London-based law firm Herbert Smith Freehills in China tie-up
London practice is sixth international group to be licensed in Shanghai initiative
London-based law firm Herbert Smith Freehills will affiliate its Chinese business with a local company in a new test for integrating foreign legal services with domestic law practice in China. The tie-up comes after nearly a decade of experimentation by foreign groups seeking to boost their presence in China by partnering local companies. Several affiliations, such as that of China’s King & Wood and Australia’s Mallesons, or global firm Dentons and China’s Dacheng, have formed some of the world’s largest practices but have yielded mixed results. Chinese regulation does not allow full integration of foreign and domestic legal teams. Foreigners are barred from practising Chinese law, as are Chinese nationals who work for foreign law firms. Instead, some foreign companies, such as King & Wood Mallesons, have established so-called Swiss verein structures, where firms combine under a single brand but maintain separate finances. Others, such as HSF and Ashurst, have received formal licences to set up joint operations under a pilot programme in Shanghai. HSF will become the sixth global law firm to gain approval from Shanghai’s Bureau of Justice to integrate with a Chinese practice, allowing it and its Chinese partner, Kewei, to rebrand the China business as Herbert Smith Freehills Kewei.
The two firms will be able to work closely on individual deals and share the fees from such projects. HSF said the integration with Kewei would focus on cross-border mergers and acquisitions, banking and finance and financial services regulation. Kewei, which has 20 partners and lawyers, was launched in 1995 in Shanghai. HSF, which posted profits of £306m for the year ending in April, has more than 300 lawyers in the region. “When clients come to see us, we [HSF and Kewei] are now under one umbrella and we are both responsible for them,” said May Tai, HSF’s Greater China managing partner, noting that both firms’ reputations will now be formally linked. Such joint operations are still in a pilot phase and do not have full recognition as legal entities. HSF follows firms such as Baker McKenzie, Linklaters and Hogan Lovells to link up with Chinese practices under the Shanghai initiative. King & Wood and Mallesons in 2011 became the first test in which a Chinese firm merged with a large western one. In 2015, Dentons merged with Dacheng, one of China’s biggest practices, to form what was then the largest global law firm by attorney headcount.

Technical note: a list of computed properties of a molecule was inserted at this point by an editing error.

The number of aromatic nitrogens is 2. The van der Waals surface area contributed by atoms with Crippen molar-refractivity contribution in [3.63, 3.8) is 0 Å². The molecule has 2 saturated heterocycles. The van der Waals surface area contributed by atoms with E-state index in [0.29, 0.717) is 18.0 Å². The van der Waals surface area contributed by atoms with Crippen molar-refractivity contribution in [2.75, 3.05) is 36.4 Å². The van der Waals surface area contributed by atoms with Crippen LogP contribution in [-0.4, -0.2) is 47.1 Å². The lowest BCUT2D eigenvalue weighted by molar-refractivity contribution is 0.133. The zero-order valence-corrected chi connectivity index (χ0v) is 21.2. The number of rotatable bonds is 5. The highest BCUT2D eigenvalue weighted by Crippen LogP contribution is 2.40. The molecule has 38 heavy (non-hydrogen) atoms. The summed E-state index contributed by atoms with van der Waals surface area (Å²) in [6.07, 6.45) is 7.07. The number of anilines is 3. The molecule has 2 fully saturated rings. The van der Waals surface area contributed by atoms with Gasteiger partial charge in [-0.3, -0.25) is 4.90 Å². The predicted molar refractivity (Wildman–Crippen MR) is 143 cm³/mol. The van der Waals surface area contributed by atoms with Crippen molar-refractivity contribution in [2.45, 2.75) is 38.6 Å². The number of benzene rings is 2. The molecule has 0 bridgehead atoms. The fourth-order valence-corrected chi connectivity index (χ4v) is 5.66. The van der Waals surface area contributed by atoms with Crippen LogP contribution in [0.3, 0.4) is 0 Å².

Firms are fighting for a share of China’s cross-border legal work, which has grown rapidly over the past decade as Chinese companies invest more overseas. But integration has had a mixed record as global groups, often drawing on more than a century of history, mix with Chinese practices with just a few decades of experience, according to several lawyers with experience in such tie-ups. People close to the partnerships said that integration in overlapping jurisdictions often led to clashes, with firms continuing to compete internally despite attempts to integrate practice. “In some cases, the foreign firm ends up attracting lots of business for the Chinese firm but not the other way around,” said one Beijing-based lawyer familiar with the partnerships.